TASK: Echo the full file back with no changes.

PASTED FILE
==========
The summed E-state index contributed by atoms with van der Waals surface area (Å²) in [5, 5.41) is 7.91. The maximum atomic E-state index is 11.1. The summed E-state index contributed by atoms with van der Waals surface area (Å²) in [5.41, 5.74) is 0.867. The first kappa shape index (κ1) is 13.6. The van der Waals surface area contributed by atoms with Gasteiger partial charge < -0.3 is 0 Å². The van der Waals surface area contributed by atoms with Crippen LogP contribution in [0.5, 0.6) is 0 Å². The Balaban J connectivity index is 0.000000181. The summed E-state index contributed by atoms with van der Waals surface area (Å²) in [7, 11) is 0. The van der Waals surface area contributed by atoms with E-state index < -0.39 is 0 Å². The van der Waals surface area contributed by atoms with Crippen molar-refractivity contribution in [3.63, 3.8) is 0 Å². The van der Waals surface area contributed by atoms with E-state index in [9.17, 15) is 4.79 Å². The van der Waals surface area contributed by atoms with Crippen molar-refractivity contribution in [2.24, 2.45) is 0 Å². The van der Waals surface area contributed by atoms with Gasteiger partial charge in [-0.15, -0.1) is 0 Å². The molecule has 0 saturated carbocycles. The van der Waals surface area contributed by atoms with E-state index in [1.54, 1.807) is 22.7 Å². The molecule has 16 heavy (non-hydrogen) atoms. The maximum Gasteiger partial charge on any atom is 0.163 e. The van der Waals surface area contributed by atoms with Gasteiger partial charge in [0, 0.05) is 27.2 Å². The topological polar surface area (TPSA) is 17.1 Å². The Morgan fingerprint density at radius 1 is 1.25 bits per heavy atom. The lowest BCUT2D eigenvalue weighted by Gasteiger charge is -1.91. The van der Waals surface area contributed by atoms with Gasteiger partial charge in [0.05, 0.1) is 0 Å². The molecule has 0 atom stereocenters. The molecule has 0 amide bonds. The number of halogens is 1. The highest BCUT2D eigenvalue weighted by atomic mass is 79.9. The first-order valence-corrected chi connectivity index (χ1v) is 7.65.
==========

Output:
The summed E-state index contributed by atoms with van der Waals surface area (Å²) in [5, 5.41) is 7.91. The maximum atomic E-state index is 11.1. The summed E-state index contributed by atoms with van der Waals surface area (Å²) in [5.41, 5.74) is 0.867. The first kappa shape index (κ1) is 13.6. The van der Waals surface area contributed by atoms with Gasteiger partial charge < -0.3 is 0 Å². The van der Waals surface area contributed by atoms with Crippen LogP contribution in [0.5, 0.6) is 0 Å². The Balaban J connectivity index is 0.000000181. The summed E-state index contributed by atoms with van der Waals surface area (Å²) in [7, 11) is 0. The van der Waals surface area contributed by atoms with E-state index < -0.39 is 0 Å². The van der Waals surface area contributed by atoms with Crippen molar-refractivity contribution in [3.63, 3.8) is 0 Å². The van der Waals surface area contributed by atoms with E-state index in [9.17, 15) is 4.79 Å². The van der Waals surface area contributed by atoms with Crippen molar-refractivity contribution in [2.24, 2.45) is 0 Å². The van der Waals surface area contributed by atoms with Gasteiger partial charge in [-0.15, -0.1) is 0 Å². The molecule has 0 saturated carbocycles. The van der Waals surface area contributed by atoms with E-state index in [1.54, 1.807) is 22.7 Å². The molecule has 16 heavy (non-hydrogen) atoms. The maximum Gasteiger partial charge on any atom is 0.163 e. The van der Waals surface area contributed by atoms with Gasteiger partial charge in [0, 0.05) is 27.2 Å². The topological polar surface area (TPSA) is 17.1 Å². The Morgan fingerprint density at radius 1 is 1.25 bits per heavy atom. The lowest BCUT2D eigenvalue weighted by Gasteiger charge is -1.91. The van der Waals surface area contributed by atoms with Gasteiger partial charge in [0.05, 0.1) is 0 Å². The molecule has 0 atom stereocenters. The molecule has 0 amide bonds. The number of halogens is 1. The highest BCUT2D eigenvalue weighted by atomic mass is 79.9. The first-order valence-corrected chi connectivity index (χ1v) is 7.65.